The man believed to be Kim Jong-nam
The man believed to be Kim Jong-nam

North Korea's 'Great Successor' Kim Jong-Un has several critics, but a new book reveals that his brother, the late leader Kim Jong-il's eldest son, might be his most outspoken.

The brothers, Kim Jong-un and the elder Kim Jong-nam, have shown little brotherly love, according to a new book by Japanese writer Yoji Gomi.

"My Father, Kim Jong-il, and Me" exposes emails and interviews between Gomi and the older brother after they met in 2004 in Beijing.

Known for his playboy lifestyle, Jong-nam, once the regime's heir apparent, angered his father after he tried to enter Japan with forged documents a decade ago. It was alleged that he wanted to visit Disneyland.

Since then he has been sharing his time between China's gambling and casino enclave of Macau and mainland China.

The new book shows him as a vocal critic about the rest of his family. He openly questions his father's military rule, casts doubt on his little brother's new position and warns of the need for economic reforms, according to Gomi.

"My father governed the country with the backing of the military but the power of the military has become too strong," he says in the book. "If the succession ends in failure, the military will wield the real power for sure."

While both sons were educated in Switzerland they were kept apart and now Jong-nan fears that his younger brother's inexperience might led the country into further economic chaos.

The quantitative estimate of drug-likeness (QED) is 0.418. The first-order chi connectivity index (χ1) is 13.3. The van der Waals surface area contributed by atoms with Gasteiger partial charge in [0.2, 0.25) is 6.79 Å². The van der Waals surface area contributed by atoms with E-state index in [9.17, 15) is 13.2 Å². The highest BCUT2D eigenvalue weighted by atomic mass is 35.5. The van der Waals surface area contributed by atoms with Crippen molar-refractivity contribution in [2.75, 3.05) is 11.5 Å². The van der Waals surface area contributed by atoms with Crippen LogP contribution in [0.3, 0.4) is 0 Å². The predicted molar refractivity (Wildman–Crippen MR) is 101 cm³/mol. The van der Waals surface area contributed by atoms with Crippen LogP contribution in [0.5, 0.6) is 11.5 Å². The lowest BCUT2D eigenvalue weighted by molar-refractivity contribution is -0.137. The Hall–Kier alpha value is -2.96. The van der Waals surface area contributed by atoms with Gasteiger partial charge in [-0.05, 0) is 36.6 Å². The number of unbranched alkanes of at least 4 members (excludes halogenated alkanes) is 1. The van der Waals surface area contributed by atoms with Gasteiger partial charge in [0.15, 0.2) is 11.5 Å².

"Anyone with normal thinking would find it difficult to tolerate three generations of hereditary succession," he reportedly said in an email to Gomi.

"I question how a young heir with two years [of training as a successor] would be able to inherit ... absolute power," he said.

"It is likely that the existing power elites will succeed my father by keeping the young successor as a symbol."

Kim Jong-un's eldest brother also warns that if the economic reforms needed to avert complete economic collapse are applied, the authoritarian regime will fall.

"It is obvious that [the] economy will collapse without reforms,but the reforms will lead to a crisis of the collapse of the regime," Jong-nam said in an interview before his father died on December 17.